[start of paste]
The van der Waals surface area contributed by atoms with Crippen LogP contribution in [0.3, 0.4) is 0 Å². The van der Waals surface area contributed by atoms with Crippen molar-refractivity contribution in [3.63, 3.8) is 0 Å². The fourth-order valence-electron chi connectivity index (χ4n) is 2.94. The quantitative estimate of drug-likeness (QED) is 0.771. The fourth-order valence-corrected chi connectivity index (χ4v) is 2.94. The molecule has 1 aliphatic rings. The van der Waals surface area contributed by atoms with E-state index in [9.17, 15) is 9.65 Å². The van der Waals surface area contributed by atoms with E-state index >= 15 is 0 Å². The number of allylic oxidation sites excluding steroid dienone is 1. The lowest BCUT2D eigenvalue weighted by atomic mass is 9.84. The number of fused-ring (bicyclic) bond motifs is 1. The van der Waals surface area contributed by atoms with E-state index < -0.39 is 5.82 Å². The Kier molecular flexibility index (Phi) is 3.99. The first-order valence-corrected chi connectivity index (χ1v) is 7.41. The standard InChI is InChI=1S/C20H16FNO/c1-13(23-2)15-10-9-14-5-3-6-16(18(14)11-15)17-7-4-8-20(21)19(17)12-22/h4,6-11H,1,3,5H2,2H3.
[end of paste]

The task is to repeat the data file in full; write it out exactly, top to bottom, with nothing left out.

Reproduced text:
The van der Waals surface area contributed by atoms with Crippen LogP contribution in [0.3, 0.4) is 0 Å². The van der Waals surface area contributed by atoms with Crippen molar-refractivity contribution in [3.63, 3.8) is 0 Å². The fourth-order valence-electron chi connectivity index (χ4n) is 2.94. The quantitative estimate of drug-likeness (QED) is 0.771. The fourth-order valence-corrected chi connectivity index (χ4v) is 2.94. The molecule has 1 aliphatic rings. The van der Waals surface area contributed by atoms with E-state index in [9.17, 15) is 9.65 Å². The van der Waals surface area contributed by atoms with E-state index >= 15 is 0 Å². The number of allylic oxidation sites excluding steroid dienone is 1. The lowest BCUT2D eigenvalue weighted by atomic mass is 9.84. The number of fused-ring (bicyclic) bond motifs is 1. The van der Waals surface area contributed by atoms with E-state index < -0.39 is 5.82 Å². The Kier molecular flexibility index (Phi) is 3.99. The first-order valence-corrected chi connectivity index (χ1v) is 7.41. The standard InChI is InChI=1S/C20H16FNO/c1-13(23-2)15-10-9-14-5-3-6-16(18(14)11-15)17-7-4-8-20(21)19(17)12-22/h4,6-11H,1,3,5H2,2H3.